On Nov 4, 4:47     
> I am not sure I get your point.      
> Numeric.new?     
> a method #initialize:

That is what I am referring.

> irb(main):029:0> Numeric.ancestors.map {|cl|
> cl.instance_method(:initialize) rescue cl}
> => [#<UnboundMethod: Numeric(BasicObject)#initialize>, Comparable,
> #<UnboundMethod: Object(BasicObject)#initialize>, Kernel,
> #<UnboundMethod: BasicObject#initialize>]
>
> Did you mean Integer?    𺯯寰߮

No not Integer, although this holds for it too. Your HexNum is a
perfect example. Notice you never use #super in it's implementation.
Because you can't. Also try calling a Numeric method that you haven't
defined for HexNum, like #ceil.

> Even that would only be a case of a specific class and not something
> about inheritance in Ruby in general.
>
> What is it that you find "poor" about inheritance in Ruby?

There are different things. For one I don't think the core classes are
well honed for inheritance, hence the original topic of this thread.

> >> > The other day I was talking to my Father, a Cobol programmer from back
> >> > in the day, and he was telling me that when he retired, OOP was just
> >> > starting to get hyped. He was quite interested in it at the time and
> >> > then rattled off some of the advantages he remembered it was to bring
> >> > to the field. Inheritance for code reuse was high on the list and
>
> >> Well, there are other forms of code reuse - even in procedural
> >> languages.       > >> would even go as far as to claim that it is more difficult to implement
> >> classes intended solely for implementation inheritance than classes
> >> which implement a particular real world concept and which are only
> >> inherited if "is a" is needed.     > >> implementation inheritance needs other criteria for including
> >> functionality than a class which implements a particular concept.
>
> > I think implementation inheritance becomes easier if classes are kept
> > small with simple APIs and focused on a limited goal. Then larger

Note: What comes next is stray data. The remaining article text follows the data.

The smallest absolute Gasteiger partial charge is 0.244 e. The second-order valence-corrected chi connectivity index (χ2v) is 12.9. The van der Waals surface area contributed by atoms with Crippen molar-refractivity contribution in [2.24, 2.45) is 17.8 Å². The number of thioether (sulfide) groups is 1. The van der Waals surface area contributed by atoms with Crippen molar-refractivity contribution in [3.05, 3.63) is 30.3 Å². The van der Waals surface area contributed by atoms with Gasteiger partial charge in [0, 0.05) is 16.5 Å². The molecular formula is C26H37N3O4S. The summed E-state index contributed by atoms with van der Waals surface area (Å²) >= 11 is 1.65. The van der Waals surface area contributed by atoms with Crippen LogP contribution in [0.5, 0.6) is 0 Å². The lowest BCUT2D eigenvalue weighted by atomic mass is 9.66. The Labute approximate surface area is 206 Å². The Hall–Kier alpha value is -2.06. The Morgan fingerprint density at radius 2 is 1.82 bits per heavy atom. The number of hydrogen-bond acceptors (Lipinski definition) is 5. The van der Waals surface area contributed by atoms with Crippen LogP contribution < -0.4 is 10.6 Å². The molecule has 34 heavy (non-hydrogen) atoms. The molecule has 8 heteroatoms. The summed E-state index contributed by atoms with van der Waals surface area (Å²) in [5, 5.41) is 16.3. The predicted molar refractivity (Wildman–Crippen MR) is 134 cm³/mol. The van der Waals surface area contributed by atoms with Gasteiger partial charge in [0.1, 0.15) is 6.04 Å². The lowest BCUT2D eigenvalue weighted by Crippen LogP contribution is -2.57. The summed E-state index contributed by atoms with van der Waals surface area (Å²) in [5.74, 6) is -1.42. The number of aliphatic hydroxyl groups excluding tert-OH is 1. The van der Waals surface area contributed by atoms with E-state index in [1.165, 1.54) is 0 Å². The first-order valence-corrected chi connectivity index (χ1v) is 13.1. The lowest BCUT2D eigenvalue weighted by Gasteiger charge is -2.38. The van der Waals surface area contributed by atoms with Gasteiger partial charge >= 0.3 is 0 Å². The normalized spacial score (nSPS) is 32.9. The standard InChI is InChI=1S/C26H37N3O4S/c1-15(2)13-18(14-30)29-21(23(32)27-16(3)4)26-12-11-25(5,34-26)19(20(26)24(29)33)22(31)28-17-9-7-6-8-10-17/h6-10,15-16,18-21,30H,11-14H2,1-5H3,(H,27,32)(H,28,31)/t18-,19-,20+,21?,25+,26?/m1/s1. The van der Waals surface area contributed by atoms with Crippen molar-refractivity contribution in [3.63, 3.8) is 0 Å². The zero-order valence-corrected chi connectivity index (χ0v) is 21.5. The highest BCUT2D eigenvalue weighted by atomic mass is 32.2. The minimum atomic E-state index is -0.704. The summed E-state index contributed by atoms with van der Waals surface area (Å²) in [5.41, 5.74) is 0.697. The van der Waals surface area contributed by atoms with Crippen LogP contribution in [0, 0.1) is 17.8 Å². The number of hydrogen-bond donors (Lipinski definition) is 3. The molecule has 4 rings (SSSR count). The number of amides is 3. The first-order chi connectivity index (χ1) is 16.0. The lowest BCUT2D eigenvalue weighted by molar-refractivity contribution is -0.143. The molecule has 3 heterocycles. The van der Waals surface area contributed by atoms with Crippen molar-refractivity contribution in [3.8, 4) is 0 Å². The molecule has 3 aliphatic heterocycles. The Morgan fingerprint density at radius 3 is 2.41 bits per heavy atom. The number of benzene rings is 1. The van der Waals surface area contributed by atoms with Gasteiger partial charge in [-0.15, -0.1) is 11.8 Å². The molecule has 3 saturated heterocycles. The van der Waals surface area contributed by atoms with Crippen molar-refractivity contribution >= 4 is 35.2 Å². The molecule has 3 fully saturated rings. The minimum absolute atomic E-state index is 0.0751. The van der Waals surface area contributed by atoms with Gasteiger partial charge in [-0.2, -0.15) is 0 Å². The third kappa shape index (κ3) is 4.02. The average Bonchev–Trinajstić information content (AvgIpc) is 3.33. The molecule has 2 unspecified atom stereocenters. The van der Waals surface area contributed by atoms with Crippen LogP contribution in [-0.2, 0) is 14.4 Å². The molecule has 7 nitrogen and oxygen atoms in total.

> > "real world" classes are built up by inheriting from these smaller
> > abstractions.
>
> Makes me think of traits.         >
> http://www.scala-lang.org/node/126
>
> > But to have a really robust system to do this, one needs
> > some tools that Ruby doesn't provide, such a private inheritance,
> > probably class private instance variables and methods, and better
> > multiple inheritance than Ruby's mixin system.
>
> Exactly.
>
> > I think there is a place for both inheritance and composition. It's
> > not an all or nothing deal. I think Enumerable is actually a great
> > example of the power of inheritance when used well. And I think Ruby
> > would be even better if it took that idea and ran with it a bit
> > further.
>
> What exactly would you like to have changed in the language?  > always liked the simplicity and cleanness of Ruby.   > evolutions of the language are possible that will maintain the balance
> yet get more out of inheritance.       > imagining.

* Getting rid of class vs. module distinction.
* Have #include (or another method) provide "class level" methods in
inheritance chain.
* Private inclusion, such that all methods of class/module being
included are private to the including class/module.
* (Maybe) class private methods and variables, i.e. methods not
visible to the inheritance chain.
* Built-in method to mean `self.class.new()` --I think people forget
to do it that way.
* Built-in support for parametric mixins.
* Work on improving modularity of core library (e.g. Facet's Indexable
and Hashery's Ostructable).

I'm sure there are others too. And it's not an all or nothing deal.
Any one of them would improve upon things.

I agree about the simplicity. In fact, in some ways I want it to be
even more so.